Wednesday, September 18, 2013

Grice

When I was in grad school, in the mid-1980s, reading lots of “theory,” the Dickensian name Grice was much in the air: the philosopher H. P. Grice, whose initials-only name (Herbert Paul) only added to his mystery. No book then went with that name, but there was a crucial essay, “Logic and Conversation,” which appeared in a collection of essays by various hands, Syntax and Semantics: Speech Acts, edited by Peter Cole and Jerry L. Morgan (New York: Academic Press, 1975).

“Logic and Conversation” presents principles of conversation that have become known as Gricean maxims. Informing them all is a “Cooperative Principle”: “Make your conversational contribution such as is required, at the stage at which it occurs, by the accepted purpose or direction of the talk exchange in which you are engaged.” The maxims concern Quantity, Quality, Relation, and Manner:

Quantity: Make your contribution as informative as is required (for the current purposes of the exchange). Do not make your contribution more informative than is required.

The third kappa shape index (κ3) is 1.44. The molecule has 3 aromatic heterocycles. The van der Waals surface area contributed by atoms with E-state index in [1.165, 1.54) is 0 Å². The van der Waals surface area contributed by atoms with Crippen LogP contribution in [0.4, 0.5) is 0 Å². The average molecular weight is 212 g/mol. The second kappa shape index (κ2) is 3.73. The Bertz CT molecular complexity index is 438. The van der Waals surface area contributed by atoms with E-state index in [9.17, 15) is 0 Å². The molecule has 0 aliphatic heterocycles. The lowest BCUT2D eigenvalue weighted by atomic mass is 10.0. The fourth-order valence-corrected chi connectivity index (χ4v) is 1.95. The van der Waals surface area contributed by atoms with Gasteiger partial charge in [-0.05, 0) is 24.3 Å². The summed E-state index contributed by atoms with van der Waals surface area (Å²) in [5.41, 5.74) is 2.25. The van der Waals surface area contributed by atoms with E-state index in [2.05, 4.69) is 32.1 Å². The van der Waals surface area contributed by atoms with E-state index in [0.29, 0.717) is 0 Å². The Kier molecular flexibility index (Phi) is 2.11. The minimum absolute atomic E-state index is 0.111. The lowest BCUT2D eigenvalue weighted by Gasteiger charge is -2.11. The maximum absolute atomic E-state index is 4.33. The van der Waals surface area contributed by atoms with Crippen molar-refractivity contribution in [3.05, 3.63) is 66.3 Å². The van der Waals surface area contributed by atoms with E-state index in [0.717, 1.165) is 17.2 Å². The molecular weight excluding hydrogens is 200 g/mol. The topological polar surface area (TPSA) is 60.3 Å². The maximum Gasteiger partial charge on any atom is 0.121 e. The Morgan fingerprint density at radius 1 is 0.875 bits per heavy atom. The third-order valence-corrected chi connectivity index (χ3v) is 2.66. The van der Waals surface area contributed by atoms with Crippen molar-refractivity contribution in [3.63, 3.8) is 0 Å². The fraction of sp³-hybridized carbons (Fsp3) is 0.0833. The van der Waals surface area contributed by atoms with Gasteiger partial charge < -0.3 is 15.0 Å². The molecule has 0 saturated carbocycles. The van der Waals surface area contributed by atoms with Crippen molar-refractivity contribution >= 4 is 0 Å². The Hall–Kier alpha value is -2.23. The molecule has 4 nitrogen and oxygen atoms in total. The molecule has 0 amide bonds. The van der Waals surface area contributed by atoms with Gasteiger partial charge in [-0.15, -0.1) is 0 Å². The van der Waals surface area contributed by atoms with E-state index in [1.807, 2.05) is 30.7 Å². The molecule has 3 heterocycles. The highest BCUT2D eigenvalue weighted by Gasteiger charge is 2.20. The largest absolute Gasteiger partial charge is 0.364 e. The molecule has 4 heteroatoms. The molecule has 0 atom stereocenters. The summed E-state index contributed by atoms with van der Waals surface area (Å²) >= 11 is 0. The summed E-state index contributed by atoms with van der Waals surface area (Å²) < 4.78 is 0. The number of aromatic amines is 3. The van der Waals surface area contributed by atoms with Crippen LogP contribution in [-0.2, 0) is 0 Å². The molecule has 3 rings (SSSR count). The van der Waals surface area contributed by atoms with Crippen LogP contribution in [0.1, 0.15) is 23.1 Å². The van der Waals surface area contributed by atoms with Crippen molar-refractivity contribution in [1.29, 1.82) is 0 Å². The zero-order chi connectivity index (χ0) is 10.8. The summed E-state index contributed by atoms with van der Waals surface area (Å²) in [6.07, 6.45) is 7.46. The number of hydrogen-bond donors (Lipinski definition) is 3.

Quality: Try to make your contribution one that is true. Do not say what you believe to be false. Do not say that for which you lack adequate evidence.

Relation: Be relevant.

Manner: Avoid obscurity of expression. Avoid ambiguity. Be brief (avoid unnecessary prolixity). Be orderly.

From Paul Grice’s Studies in the Ways of Words (Cambridge: Harvard University Press, 1989).
Thinking of Grice now, after so many years, I think of the practical applications his work has. Consider how a healthy respect for Gricean maxims would improve the world of online discourse. One might add to these maxims, as Grice suggests, “Be polite,” though the Cooperative Principle seems to cover matters of both courtesy and rudeness. The “accepted purpose or direction” of almost any online discussion would preclude, say, comments whose primary purpose is to cross-examine, hector, raise extraneous issues, snipe, or drive “traffic” in the commenter’s direction. The purpose or direction of a discussion devoted to vulgar banter and insults, however, would require that one not be polite, or at least not too polite. The brief guidelines for Orange Crate Art comments — “Play fair. Keep it clean. And please be relevant” — now suggest to me, all these years later, Grice’s influence.

As I suspected, Gricean maxims have been of interest to those working on autism. Here’s one example.

Further reading
Paul Grice (Wikipedia)
Gricean maxims (Wikipedia)
Lifehacker’s guide to weblog comments (Lifehacker)

[The “avoid unnecessary prolixity” bit has to be a joke, à la “eschew obfuscation.”]

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